Here's one of those resources that tries to shock us into action. "School leavers lack basic skills. Too many cannot read, write or add up properly..." is the warning on the front of the CD-case, quoted from BBC News.
Who can resist the promise of "better writing, better grades"? If we're looking for a strapline to motivate pupils, it may be a reasonable one. But this software for PC and Mac (though it soon ground to a halt on my Apple Powerbook) is a simplistic and old-fashioned set of exercises.
Lesson 1 includes putting capital letters on the names of days, working out where to put the apostrophe in words like "weren't" and spotting whether a verb can be classified as describing a state or an action. The example "He ran in the Dublin City Marathon last year" gets us to identify that "ran"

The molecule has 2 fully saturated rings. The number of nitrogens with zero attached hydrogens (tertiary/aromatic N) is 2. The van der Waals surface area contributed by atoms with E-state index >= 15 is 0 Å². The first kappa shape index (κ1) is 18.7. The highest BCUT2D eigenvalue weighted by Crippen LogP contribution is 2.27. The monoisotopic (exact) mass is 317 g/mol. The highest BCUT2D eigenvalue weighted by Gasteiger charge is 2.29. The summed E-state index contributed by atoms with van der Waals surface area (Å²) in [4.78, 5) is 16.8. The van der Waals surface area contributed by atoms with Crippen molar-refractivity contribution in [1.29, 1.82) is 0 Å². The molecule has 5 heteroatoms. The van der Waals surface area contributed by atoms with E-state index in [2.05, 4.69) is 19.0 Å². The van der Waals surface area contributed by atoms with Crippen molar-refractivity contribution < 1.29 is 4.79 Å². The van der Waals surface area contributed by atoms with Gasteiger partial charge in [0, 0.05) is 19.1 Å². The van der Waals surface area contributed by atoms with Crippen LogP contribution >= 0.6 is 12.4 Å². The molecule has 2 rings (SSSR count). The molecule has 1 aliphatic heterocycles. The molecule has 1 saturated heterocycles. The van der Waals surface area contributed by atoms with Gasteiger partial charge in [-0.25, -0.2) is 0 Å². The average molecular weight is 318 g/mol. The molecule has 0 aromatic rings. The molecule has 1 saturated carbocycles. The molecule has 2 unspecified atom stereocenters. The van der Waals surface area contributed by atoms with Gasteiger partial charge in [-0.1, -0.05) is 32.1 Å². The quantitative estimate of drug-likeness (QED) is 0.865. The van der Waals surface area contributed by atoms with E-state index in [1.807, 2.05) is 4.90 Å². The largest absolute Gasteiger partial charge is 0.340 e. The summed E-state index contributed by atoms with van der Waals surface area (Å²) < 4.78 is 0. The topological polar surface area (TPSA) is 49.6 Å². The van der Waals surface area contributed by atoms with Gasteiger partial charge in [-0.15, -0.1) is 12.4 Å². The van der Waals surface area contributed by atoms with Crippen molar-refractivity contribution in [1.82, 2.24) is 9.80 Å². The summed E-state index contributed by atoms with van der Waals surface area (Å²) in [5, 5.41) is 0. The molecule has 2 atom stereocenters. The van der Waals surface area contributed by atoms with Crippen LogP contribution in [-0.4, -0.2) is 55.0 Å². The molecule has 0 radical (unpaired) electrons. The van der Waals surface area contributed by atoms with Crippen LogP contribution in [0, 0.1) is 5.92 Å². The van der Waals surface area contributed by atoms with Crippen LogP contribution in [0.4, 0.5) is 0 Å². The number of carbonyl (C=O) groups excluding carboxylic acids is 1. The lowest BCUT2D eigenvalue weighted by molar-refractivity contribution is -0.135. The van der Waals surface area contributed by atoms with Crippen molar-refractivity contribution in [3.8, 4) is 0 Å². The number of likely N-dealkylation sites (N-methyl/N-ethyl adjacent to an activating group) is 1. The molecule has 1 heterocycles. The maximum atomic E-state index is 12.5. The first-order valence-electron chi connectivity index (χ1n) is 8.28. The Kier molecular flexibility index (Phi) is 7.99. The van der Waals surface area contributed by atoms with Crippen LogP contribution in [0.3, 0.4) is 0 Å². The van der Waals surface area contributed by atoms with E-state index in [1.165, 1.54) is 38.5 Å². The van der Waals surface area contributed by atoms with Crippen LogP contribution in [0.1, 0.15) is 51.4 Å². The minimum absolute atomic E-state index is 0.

is an action (whereas "was" would be a state).
If I get the multi-choice question right I am deemed "excellent". Later I find that I am able to put the correct verb form ("was") in the gap in this sentence: "His father... a Manchester United supporter."
And so it goes on, for screen after screen. As a self-motivated and aspirational pupil this may well build my self-confidence. But whether it has much relation to my skills as a writer, I'm not convinced.
Many of us recognise that GCSE fails to deliver a precise enough benchmark for clear, accurate writing. We await with interest the new courses in Functional English. But let's not be panicked into buying software like this. You'll find books that do this kind of thing just as effectively in your English stock cupboard.
Geoff Barton is headteacher of King Edward VI School, Suffolk. He also writes English textbooks